There is good news and bad news in the preliminary FBI national statistics on hate crimes in America released this week.
The good news: National hate crimes plummeted 23 percent, to 7,462 in 2002 from a record 9,730 in 2001, according to data collected by the FBI under the 1990 Hate Crime Statistics Act.
And the number of hate crimes against Jewish individuals and institutions nationally dropped to 931 in 2002 from 1,043 in 2001.
The bad news: The percentage of hate crimes against Jews rather than against other minorities rose to 12.5 percent in 2002 from 10.5 percent in 2001.
This in comparison to 2000, when there were 8,063 hate crimes reported by the FBI, with 1,109 against Jews representing 14 percent of the total.
Hate crimes were defined as crimes motivated by bias against race, religion, sexual orientation, ethnicity or disability.
Participation in the annual FBI survey by municipal and state law enforcement agencies is strictly voluntary, so there is no way to gauge the full meaning of the numbers until the FBI releases more information next month, said Michael Lieberman, director of the Civil Rights Planning Center for the Anti-Defamation League based in Washington.
Among the new information to be released are the names of the 12,073 law enforcement agencies that participated in the survey, the most in the program in its 12 years.
Nevertheless, some information can be gleaned from the data.
In New York, the number of hate crimes dropped to 693 in 2002 from 712 in 2001. How many were against Jews is unknown, however, because the FBI in this preliminary phase did not break down the crimes in categories by state or municipality.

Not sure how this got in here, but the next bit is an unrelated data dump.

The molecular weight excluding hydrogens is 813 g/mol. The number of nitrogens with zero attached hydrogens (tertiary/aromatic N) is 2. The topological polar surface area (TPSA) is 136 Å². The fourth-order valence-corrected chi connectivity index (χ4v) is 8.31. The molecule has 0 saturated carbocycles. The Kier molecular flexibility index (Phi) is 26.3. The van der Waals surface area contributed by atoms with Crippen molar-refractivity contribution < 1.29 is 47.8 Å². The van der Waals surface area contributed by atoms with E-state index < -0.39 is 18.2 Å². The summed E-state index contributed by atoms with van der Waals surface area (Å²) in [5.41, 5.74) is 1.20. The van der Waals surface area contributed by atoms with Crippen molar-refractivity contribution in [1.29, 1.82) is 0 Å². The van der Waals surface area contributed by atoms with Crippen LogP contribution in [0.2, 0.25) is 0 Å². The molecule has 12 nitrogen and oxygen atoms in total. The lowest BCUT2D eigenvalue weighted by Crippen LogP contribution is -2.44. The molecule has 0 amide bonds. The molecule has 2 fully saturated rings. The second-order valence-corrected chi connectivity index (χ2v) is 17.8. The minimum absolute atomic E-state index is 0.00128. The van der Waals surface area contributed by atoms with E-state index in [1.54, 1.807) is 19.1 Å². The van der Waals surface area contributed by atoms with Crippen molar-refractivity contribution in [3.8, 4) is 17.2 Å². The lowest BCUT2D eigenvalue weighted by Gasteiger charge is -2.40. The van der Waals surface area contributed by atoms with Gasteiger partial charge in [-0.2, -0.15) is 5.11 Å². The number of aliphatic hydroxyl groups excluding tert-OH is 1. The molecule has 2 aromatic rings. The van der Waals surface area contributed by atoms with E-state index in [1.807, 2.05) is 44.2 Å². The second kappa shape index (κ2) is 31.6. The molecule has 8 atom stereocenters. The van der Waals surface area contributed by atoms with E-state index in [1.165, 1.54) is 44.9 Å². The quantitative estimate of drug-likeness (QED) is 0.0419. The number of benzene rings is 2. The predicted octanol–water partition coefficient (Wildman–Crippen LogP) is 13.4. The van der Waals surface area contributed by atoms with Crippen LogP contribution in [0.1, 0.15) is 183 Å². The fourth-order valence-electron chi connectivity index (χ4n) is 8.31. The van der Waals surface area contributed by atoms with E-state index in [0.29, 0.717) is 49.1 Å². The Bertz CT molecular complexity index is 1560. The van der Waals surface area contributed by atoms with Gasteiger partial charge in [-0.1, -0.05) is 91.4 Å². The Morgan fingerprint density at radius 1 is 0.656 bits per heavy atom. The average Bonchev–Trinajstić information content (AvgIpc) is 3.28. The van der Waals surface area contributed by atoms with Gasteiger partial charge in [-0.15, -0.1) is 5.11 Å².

But nationally, of the 1,426 religion-based crimes, 931 were directed against Jews and Jewish institutions: 65 percent.
Lieberman noted that the number of anti-Islamic crimes nationally plunged 67 percent, to 155 in 2002 from 481 in 2001. In 2000 there were 28 reported anti-Islamic crimes in America.
In addition, national origin and ethnicity crimes dropped from 2,098 in 2001 to 1,102 in 2002. In 2000 there were 911.
"We are pleased that this FBI study indicates that reported hate crimes have declined from last year’s record high numbers," said ADL national director Abraham Foxman in a statement. "Still it is impossible to be complacent about a report that identifies almost 7,500 acts of vandalism and violence."
Lieberman said the percentage rise in crimes against Jews was "unwelcome."
Foxman called for Congress to enact legislation allowing federal authorities to "provide the full range of assistance" to local officials prosecuting hate crimes, including giving the feds the power to investigate and prosecute hate crimes "in those circumstance where state and local officials cannot or will not act themselves."
He was referring to a pending bill in the U.S. Senate (S. 966), called the Local Law Enforcement Enhancement Act, which would enable federal authorities to work with local law enforcement in extraordinary cases. New York Sens. Charles Schumer and Hillary Clinton, both Democrats, are cosponsoring the measure.
The bill has yet to be sponsored in the House, Lieberman said.